Know Your Neighbours ~ Special Edition Pt 1: The Merritt Family

Merritt Family Coat of Arms
Merritt Family Coat of Arms

 

The Merritt name is one of the most prominent and recognizable in St. Catharines’ history. It is a well-known fact that Honourable William Hamilton Merritt “Father of Canadian Transportation” was the famed founder of the Welland Canal that runs through St. Catharines. However, as with all families, the Merritt name goes back decades.

Over the next few weeks we will be sharing with you a series of “Know Your Neighbours” posts that focus on the history of the Merritt Family. Please note that research on the history of the Merritt family is a work in progress and the family tree is continuously sprouting new leaves, so there may be some changes over time.

Merritt Family Tree

This week we will begin with Thomas Merritt IV:

Thomas Merritt IV

Thomas Merritt IV was born in April 1729, the eldest of seven sons. His family lived in Long Island Sound, New York in a homestead dubbed “Mile Square.” Mile Square was on King Street on a piece of land granted to his ancestors for the work they had done surveying West Chester County.

Later it is found that Thomas was raised on his father’s farm between Bedford and Long Island. At an early age Thomas was orphaned and was left to care for his younger siblings.

Thomas had served as a Captain of Militia during the American  Revolutionary War. He narrowly escaped death at the hands of the Revolutionaries.

In 1782, after serving in the war, Thomas settled in St. John, New Brunswick where he married Amy Purdy (1736-1783). Amy Purdy was the daughter of Captain Purdy who had served in the French War. Together they had 7 children:

Thomas Merritt V (1759-1842): Father of Honourable William Hamilton Merritt (1793-1862)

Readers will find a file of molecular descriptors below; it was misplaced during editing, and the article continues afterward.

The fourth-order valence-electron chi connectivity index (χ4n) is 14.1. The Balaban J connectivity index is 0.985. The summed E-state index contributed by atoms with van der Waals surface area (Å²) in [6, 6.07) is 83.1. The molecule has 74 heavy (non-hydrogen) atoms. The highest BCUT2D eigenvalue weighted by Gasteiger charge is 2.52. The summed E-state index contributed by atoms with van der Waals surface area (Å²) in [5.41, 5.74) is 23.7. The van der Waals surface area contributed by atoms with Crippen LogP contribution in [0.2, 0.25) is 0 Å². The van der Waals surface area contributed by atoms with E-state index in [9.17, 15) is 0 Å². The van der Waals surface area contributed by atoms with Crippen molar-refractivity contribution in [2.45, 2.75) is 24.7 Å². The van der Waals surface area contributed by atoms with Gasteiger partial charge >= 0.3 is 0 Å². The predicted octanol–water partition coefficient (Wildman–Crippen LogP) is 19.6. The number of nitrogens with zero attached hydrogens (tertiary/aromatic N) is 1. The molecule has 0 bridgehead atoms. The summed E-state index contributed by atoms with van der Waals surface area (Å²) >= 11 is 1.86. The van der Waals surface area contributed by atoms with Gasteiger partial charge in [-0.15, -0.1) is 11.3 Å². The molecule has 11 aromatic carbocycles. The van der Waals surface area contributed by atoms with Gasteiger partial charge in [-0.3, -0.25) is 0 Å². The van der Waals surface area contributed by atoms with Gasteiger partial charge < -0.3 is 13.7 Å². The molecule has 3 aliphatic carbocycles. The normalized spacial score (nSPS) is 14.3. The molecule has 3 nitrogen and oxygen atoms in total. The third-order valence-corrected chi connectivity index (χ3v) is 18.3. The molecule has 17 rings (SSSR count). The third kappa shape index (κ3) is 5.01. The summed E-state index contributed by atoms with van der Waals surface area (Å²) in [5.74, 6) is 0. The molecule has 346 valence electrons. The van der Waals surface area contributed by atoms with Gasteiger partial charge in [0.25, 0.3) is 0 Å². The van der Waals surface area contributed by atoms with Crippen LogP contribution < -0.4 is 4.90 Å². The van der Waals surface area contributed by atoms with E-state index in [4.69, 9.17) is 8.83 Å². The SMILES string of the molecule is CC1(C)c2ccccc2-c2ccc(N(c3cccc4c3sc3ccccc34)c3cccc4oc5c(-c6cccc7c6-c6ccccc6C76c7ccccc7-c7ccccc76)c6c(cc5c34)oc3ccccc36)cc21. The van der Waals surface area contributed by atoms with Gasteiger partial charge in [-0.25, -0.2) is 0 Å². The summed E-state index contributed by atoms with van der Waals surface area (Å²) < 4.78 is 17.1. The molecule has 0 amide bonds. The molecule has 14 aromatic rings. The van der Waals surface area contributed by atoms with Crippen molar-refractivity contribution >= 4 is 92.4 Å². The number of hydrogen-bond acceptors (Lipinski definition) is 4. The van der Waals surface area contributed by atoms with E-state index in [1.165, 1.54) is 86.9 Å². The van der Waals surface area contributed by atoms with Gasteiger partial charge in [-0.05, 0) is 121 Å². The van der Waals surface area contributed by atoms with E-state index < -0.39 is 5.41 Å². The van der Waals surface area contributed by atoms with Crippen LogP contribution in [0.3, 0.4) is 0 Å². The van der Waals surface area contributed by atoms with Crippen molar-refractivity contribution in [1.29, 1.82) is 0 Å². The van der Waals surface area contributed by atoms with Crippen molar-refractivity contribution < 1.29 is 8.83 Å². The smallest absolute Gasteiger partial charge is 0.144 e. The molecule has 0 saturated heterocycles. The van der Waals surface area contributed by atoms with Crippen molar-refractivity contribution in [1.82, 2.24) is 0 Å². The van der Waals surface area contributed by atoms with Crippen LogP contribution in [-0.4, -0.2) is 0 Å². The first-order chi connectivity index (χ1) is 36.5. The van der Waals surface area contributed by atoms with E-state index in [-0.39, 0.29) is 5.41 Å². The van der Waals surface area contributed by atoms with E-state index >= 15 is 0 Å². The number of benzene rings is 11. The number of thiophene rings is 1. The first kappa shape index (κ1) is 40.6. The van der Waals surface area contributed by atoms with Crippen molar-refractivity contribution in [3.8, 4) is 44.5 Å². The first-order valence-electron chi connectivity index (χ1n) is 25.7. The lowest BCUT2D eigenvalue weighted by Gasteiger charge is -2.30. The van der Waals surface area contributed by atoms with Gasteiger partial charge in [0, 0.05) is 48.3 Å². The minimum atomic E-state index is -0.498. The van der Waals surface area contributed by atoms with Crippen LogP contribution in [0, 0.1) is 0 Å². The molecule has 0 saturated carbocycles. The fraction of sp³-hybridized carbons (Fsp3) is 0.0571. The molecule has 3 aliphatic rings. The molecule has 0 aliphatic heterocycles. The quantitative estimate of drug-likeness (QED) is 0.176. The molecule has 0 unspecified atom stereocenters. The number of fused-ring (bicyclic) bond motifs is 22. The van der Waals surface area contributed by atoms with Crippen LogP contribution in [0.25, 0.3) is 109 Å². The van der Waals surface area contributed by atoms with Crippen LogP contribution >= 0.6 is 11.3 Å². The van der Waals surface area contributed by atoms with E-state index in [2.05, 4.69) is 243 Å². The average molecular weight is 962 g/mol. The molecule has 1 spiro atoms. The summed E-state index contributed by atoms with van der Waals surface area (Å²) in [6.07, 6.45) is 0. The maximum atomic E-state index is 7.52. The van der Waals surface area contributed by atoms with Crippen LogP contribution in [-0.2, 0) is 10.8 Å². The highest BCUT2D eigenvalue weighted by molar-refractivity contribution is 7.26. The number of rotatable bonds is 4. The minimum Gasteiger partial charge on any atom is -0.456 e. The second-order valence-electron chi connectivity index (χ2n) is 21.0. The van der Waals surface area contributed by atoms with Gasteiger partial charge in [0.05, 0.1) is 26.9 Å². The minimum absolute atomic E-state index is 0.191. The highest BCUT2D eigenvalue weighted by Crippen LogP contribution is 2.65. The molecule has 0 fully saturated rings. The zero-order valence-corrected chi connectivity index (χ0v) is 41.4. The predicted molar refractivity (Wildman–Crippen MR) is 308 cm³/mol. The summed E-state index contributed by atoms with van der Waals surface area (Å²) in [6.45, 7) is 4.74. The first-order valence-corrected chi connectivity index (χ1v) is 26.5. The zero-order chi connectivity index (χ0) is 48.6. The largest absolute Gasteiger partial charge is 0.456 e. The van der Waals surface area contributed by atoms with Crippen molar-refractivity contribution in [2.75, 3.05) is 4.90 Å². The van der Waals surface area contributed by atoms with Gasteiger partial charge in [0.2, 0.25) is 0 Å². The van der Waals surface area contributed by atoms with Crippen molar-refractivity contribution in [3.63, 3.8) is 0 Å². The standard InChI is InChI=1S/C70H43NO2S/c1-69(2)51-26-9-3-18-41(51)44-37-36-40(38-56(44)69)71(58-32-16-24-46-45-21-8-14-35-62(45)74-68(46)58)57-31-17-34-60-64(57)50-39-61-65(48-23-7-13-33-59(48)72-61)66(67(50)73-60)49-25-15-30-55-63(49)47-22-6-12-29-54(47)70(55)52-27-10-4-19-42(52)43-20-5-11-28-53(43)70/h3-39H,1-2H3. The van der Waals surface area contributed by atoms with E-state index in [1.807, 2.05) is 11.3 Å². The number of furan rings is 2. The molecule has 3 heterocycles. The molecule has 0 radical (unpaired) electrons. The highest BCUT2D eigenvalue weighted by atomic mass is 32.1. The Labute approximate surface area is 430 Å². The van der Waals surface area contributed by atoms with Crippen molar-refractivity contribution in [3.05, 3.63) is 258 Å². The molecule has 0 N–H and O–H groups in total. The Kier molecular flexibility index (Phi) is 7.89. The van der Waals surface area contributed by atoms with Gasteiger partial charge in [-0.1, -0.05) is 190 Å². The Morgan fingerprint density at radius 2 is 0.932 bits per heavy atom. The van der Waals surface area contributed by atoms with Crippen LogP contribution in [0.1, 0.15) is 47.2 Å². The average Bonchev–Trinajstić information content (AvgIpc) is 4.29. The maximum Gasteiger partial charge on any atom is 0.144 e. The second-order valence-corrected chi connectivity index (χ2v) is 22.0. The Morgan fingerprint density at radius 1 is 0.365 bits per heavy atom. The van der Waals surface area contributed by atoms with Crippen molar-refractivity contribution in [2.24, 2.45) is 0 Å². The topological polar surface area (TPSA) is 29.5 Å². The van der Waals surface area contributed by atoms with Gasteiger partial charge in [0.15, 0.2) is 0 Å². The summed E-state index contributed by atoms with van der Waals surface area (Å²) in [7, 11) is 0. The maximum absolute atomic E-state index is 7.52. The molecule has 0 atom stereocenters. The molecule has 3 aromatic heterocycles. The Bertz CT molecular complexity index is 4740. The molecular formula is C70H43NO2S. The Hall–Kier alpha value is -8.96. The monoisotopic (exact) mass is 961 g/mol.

Shubael Merritt (b. January 4, 1763): Murdered by revolutionaries after the U.S. Revolutionary War

David Daniel Merritt (b. November 21, 1764, d. June 14, 1829): Served in the Loyalist Army. Followed his father to settle in New Brunswick.

John Merritt (b.1766, d.1795): Settled in St. John, New Brunswick.

William Merritt (b.1772, d.1849)

Phoebe Lyons (b.1768, d.1846)

After fighting in the Battle of Lexington, Thomas Merritt had been captured on April 19th, 1775, however he managed to escape and fled to New York (which was still British at the time) with two of his sons; Thomas V and Shubael.

Eventually Thomas led his family to St. John, New Brunswick where they settled. It is believed that Thomas Merritt IV and his family were the first Merritt’s to settle in Canada. Merritt and his wife had many grandchildren, one of whom was Honourable William Hamilton Merritt – eventually brainchild behind the Welland Canal.

Thomas Merritt IV died in 1821.

This series is written and compiled by Alicia Floyd, Collections Technician – Archival at the St. Catharines Museum and Welland Canals Centre

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